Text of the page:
We all seem to be suckers, distracted by the Trumpian antics and losing focus on corporate privilege and compensation. We shrug it off as if to say, “Shit happens.” But if we take some power into our own hands, we can make good things the reality, rather than losing ourselves to a national preoccupation with Donald Trump. The best way to predict the future is to create it.
A federal law still in force from the Obama era requires disclosure of CEO pay of publicly-traded corporations and the ratio to average employees’ pay. The data are starting to dribble in. They are not pretty, especially in our own state.
Expedia CEO Mark Okerstrom made $30.7 million in 2017. That is 431 times the pay of the typical Expedia employee. T-Mobile US CEO John Legere made over $32 million. That is 424 times the median pay of $55,739 for T-Mobile employees. Now we know who is cashing in on those incomprehensible cell phone charges we all seem to get sucked into. It’s not the workers, it’s the corporate elite who rule over them and us.
The median annual wage at Amazon is $28,446. Amazon’s executive officers, not including Jeff Bezos, averaged over $8.6 million a year for each of past three years. Each of these executive officers additionally realized on average $17 million in vested Amazon stock in 2017. These officers and the Amazon Board, minus Bezos, own $593 million in Amazon stock. And of course, the big daddy at Amazon, Bezos himself, has Amazon shares totaling $145 BILLION.
What does this have to do with public services, education, housing, transit, health care? Nothing, because we don’t tax income or wealth in our state. Of course, we could. And then we could begin to fund higher education and early childhood education as the public services they are, not some scholarship gift from another corporation. We could also then lower property taxes and sales taxes that affect the poor and middle-class more than the rich. We could do this right now with an excise tax on executive compensation in our state.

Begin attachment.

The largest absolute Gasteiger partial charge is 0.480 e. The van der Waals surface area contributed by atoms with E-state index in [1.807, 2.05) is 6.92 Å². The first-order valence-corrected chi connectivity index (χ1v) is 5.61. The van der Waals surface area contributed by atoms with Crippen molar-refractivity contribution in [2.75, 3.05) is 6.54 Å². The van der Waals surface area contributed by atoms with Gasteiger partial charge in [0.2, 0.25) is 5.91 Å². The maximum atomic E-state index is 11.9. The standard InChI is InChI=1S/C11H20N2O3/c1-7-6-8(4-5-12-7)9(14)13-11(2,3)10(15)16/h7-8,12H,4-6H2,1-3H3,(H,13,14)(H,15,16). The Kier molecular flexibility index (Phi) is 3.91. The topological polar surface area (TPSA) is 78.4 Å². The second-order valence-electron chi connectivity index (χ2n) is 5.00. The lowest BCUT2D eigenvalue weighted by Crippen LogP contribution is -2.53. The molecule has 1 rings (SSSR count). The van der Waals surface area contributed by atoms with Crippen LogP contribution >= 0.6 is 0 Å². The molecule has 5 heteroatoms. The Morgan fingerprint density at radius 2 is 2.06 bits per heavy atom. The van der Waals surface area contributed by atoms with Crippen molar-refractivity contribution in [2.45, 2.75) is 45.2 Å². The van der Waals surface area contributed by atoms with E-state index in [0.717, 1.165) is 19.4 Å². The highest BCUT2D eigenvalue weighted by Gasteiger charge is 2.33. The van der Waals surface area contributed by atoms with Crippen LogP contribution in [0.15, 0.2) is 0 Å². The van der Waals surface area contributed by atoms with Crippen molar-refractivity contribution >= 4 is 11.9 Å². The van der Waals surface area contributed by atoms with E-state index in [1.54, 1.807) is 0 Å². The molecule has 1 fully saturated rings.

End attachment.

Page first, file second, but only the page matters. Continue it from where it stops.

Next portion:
Here is how it would work: for any compensation for an employee that exceeds $1 million, the employer would pay an excise tax on income above that $1 million threshold to fund public services. It is not a novel idea; it’s already in federal law. There is no good reason we couldn’t replicate this in our state.
We could place a 10 percent tax on compensation in excess of $1 million, a 1 percent tax on annual vested stock in excess of $5 million, and 0.5 percent tax on the values of shares owned in the employee’s company in excess of $50 million. That simple mechanism would net about $155 million just from Amazon. That would be enough to offer tuition-free community college for all students for their first year in Washington’s colleges.
Just looking at compensation, not stock, we now have the data for 28 publicly traded companies headquartered in our state. Taxing compensation in excess of $1 million at 15 percent and compensation in excess of $10 million at 25 percent, the state would gain $35 million from these 28 companies. That would enable health care coverage for all early learning caregivers and teachers across the state.
These are net positive trade-offs. Bezos really doesn’t need to spend billions on a private rocket into space. Even though Amazon has been a historically stingy community partner, it’s seems Amazon realizes now that it should at least look like it’s giving back.
We certainly need to open up higher education to all comers, and make sure that the people who care for our youngest children have health care themselves. Taking the excess income and wealth of the corporate elite for public goods and services is good for them, and good for us.